The Institute of Fundraising’s ban on charities selling supporters’ data and on sharing data without consent from donors within the six months before they do so is likely have a significant effect on the ability of smaller charities to use direct mail effectively, the head of the direct marketing agency DM Focus has said.
Adrian Williams, managing director of the agency, which helps charities to buy and share donor lists, told Third Sector today that the IoF’s recent announcement that it would change the Code of Fundraising Practice so that charities could no longer sell data or share it without valid consent had taken him by surprise.
"The way the IoF has gone about it is retrospective," he said, referring to the IoF’s endorsement of the Information Commissioner’s direct marketing guidance on third-party consent. "I never thought that would happen. It never has before; they have stepped into a very dangerous position because this recommendation goes above and beyond the Data Protection Act."
The ICO’s guidance says that if an organisation is making contact by phone, text or email for the first time, it should not rely on any indirect consent given more than six months ago.
Williams said this meant that there would be no grace period for charities in which they could use data they had gathered more than six months before.
"The selling and swapping of data has massive implications for the sector," said Williams. "If this change goes through, it would have a massive impact on smaller charities that rely on purchasing charity data to get direct mail to work. Many charities are not too sure where to go."
Williams, who also spoke to Third Sector before the IoF’s announcement earlier this month, had previously said that an IoF prohibition on the sharing of donor lists without express consent would have an insignificant impact on data-sharing compared with the EU data protection laws that are expected to come into force in the next 12 months.
But today he said: "I think that this has a much larger impact than the EU rules, which might change. Many charities purchase data, so this announcement will have big consequences for them."
He said that reciprocal transactions – where charities swap lists using services such as the Reciprocate programme run by the list broker ResponseOne – would be "wiped off the agenda".
Williams, who recognised direct mail distributed by his company in photographs of Olive Cooke surrounded by charity mailings in the Daily Mail, estimated that almost two-thirds of charities that fundraised by direct mail bought lists of potential donors, about 10 per cent exchanged their donor lists with other charities and about 3 per cent sold or rented these lists to third parties.
Speaking to Third Sector in early September, he said that the EU regulations – which at their most extreme could forbid organisations from contacting, profiling and tracking an individual’s cookies online without their consent – would have a significant detrimental effect on the number of lists available as well as on fundraising income, which could cause some charities to close down.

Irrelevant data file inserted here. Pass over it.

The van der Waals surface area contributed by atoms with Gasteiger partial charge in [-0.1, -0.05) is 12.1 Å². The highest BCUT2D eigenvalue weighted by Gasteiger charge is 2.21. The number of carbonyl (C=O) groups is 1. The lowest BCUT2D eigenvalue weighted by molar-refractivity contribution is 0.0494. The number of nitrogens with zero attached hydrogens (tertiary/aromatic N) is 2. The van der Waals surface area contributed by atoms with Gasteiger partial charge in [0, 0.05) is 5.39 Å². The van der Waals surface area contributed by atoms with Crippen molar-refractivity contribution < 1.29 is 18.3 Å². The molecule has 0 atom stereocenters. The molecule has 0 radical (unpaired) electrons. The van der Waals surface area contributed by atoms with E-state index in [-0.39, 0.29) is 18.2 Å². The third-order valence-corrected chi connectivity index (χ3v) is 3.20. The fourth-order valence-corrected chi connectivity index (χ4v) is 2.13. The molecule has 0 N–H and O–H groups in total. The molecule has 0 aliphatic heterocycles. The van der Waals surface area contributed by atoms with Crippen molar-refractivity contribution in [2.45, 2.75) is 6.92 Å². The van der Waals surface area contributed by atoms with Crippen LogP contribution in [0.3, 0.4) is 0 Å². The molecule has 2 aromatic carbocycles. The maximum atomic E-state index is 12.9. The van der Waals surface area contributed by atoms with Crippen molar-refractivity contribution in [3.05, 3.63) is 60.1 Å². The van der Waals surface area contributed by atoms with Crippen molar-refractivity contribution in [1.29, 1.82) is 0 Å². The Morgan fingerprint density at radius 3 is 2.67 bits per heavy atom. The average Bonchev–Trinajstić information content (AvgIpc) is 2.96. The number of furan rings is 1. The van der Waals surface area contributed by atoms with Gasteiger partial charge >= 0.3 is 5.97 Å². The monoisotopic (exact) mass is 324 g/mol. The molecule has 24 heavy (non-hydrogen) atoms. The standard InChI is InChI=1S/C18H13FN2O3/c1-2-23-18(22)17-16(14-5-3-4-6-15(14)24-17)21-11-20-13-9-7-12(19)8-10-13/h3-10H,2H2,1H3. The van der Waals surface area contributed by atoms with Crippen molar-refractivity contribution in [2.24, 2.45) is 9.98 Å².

He said such rules could lead to unscrupulous practices if marketers felt the legislation was too restrictive. "Some rogue organisations could say: I’m going to mail from India and get some 12-year-old boy to write my copy," he said.
Williams said that international development charities in particular would have good cause to post their direct mail from developing countries in order to circumvent EU or UK rules. "They wouldn’t need to worry about any legislation because they’re not writing from the UK," he said. "Most charities would adhere to the rules but you might find some wouldn’t.
"We shouldn’t apologise for what we’re doing. We’re doing it because it works, because it makes money and because it allows us to offer the services that the government doesn’t put onto the market."
He also questioned whether the public really found direct mail an irritation, saying they could just "chuck it on the fire" if they did not like it.
A spokesman for the IoF said that in order for fundraising to be successful and sustainable in the long-term all potential supporters needed to have confidence in how charities used their data.
"Moving towards sharing data where the individual has ‘opted in’ by giving informed consent will mean people feel more in control over the fundraising communications they receive," he said.
He said the Code of Fundraising Practice set standards for fundraising that went beyond minimum legal requirements. "This is one area where we need to raise the bar to ensure that fundraising practice meets the expectations of the public," he said. "We know that the Information Commissioner’s Office is to produce guidance on informed consent and the timescales of valid consent to help fundraisers understand how to manage data appropriately."
Read about how charities are reconsidering their data-sharing practices here.